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For what is glory but the blaze of fame,
WoT Ques, xoevee flere Det äv, zdeva sfuzdos, tain, that our name and labors δεν περι εαυτο λεγει,-καν τις αυτον shall be immortal, and it tells us επαινη, καταγελα το επαιναν. αυθG
as elegantly as truly what we have ταρ εαυτω καν ψεγη εκ απολογειται. to expect. Profunda supra nos alSigna proficientis funt: neminem titudo temporis veniet, pauca invituperat, neminem laudat, de genia caput exserent, et in idem nemine queritur, neminem incu- quandoque filentium abitura oblifat, nihil de feipfo dicit,-- -et vioni resistent, ac fe diu vindicafi quis ipsum laudet, ridet lau- bunt. Epift. XXI. We expect that dantem ipfe fecum ; et fi vitupe. Time should take the charge of ret, non se purgat. Idem apud our writings, and deliver them Stobaum: Ουδεις φιλοχρηματG-, και safe to the latest posterity : but çandoro, xao Qiaoooto, xan Qindre he is as surly and whimsical as GfW7 Go αλλα μονο και φιλοκαλG-. Charon Nemo pecuniæ amans, et voluptatis, et gloriæ fimul homines
Stabant orantes primi transmit
tére cursum, amat; fed folus honesti amans. So Plato De Repub. I. fays, that
Tendebantque manus ripä ul
terioris amore. a fondness of glory is as mean a vice as a fondness of money.
Navita sed triftis nunc hos, nunc Many such like passages might
accipit illas, be added, particularly from Mar
Aft alios longe summotos arcet cus Aurelius, and other stoical writers. The Stoics, tho' they If we have the mortification to see refused to give fame and glory a our works die before us, we may place amongst good things, yet 1 comfort ourselves with the conithink did not flight the etleem of deration, which Seneca suggelts co good men : they distinguish be-' us, that a time will come when the tween gloria and claritas. Gloria most excellent and admired conmultorum judiciis conftat, claritas positions shall perish. Nor is the bonorum. (Sed claritas] poteft confolation much smaller, which unius boni viri judicio efle conten offers itself to us, when we look ta, Seneca, Epift. CII. I cannot back and consider how many good forbear inserting here a passage authors there muit needs have been, from Seneca, which I believe will of whom no memorial is left, and please the reader as much as it how many of whom nothing but does me : it relates to that fond the bare name survives, and how hope which we writers, good, bad, many books are extant indeed, but and indifferent, are apt to enter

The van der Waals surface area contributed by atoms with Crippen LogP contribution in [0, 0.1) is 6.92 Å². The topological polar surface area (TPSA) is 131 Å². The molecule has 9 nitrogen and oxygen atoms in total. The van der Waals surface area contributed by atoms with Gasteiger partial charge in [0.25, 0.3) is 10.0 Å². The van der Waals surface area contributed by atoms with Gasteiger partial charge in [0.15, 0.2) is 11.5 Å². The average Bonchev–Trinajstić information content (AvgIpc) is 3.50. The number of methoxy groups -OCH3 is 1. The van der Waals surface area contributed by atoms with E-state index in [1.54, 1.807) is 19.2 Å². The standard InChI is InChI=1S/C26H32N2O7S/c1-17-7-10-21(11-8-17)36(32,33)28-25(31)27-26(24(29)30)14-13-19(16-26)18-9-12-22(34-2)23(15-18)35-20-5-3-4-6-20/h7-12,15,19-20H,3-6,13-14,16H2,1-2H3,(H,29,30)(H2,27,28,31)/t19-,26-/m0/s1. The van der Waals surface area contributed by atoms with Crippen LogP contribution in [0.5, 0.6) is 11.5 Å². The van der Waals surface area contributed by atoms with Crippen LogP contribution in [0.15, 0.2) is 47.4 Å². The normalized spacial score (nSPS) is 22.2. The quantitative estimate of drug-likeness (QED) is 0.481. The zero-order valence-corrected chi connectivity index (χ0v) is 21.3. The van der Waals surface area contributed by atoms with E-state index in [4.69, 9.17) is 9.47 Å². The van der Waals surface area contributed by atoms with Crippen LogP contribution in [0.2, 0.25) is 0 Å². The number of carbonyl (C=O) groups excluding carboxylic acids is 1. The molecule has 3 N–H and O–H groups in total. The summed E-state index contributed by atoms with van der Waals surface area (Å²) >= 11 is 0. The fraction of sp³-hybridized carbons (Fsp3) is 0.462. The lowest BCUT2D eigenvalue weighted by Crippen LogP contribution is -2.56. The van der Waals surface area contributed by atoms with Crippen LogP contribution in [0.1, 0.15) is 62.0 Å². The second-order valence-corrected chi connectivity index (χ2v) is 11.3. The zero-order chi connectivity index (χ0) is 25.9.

And what the people but a herd confus'd, 49 A miscellaneous rabble, who extol
Aufer abhinc lacrimas, Barathro, the character and behaviour of the & compesce querelas;
Seraph Abdiel in the Paradise Lumina fis oculis etiam bonus Loft. And perhaps the poet might Ancus reliquit,
think it likewise his own case, Qui melior multis, quam tu, fuit, and at this time was not without improbe, rebus.
a pleasing reflection upon himself, To these motives of contentment
who dar'd to be as singular in his under such circumstances, I need opinions and in his conduct, not add what every neglected au
any man whatever. thor says to himself, that the age
59. and glory scarce of few is
rais’d.] Seneca would prove he lives in has no tafte.
Fortin. in his 1028 Epistle, that the judg56. Of whom to be disprais'd were ment of one good man is fufficient
no small praise?] So it is in to conftitute this glory or clarity, as Milton's own edition, disprais’d; he calls it : for glory according to it most of the others it is despis’d, him is the judgment of the many, Of whom to be despis’d were no
clarity of the good. If one good small praise :
man, says he, thinks well of me,
it is the same as if all good men but we have restor’d the first read- thought well of me, because if
obvious reasons. they all knew me, they would all 57. His lot who dares be fingularly think as he doth ; so that the judg
good.] A glorious example of ment of all is really included in this fingular goodness is exhibited in that of one. Quia fi de me bene
Are few, and glory scarce of few is rais’d.
vir bonus sentit, eodem loco fum, tione requirimus. Deus folus intiquo, fi omnes boni idem sentirent; mos hominum fenfus perspectos omnes enim, fi me cognoverint, habet. Si laudantis conftantiam idem fentient. Par illis idemque attendimus, divina mens nullam judicium est. Calton,
in omni æternitate potest habere 60. This is true glory and renown, mutationem. Si lucem et cele
when God &c.] Here is a glo- britatem consideres tunc clarorum ry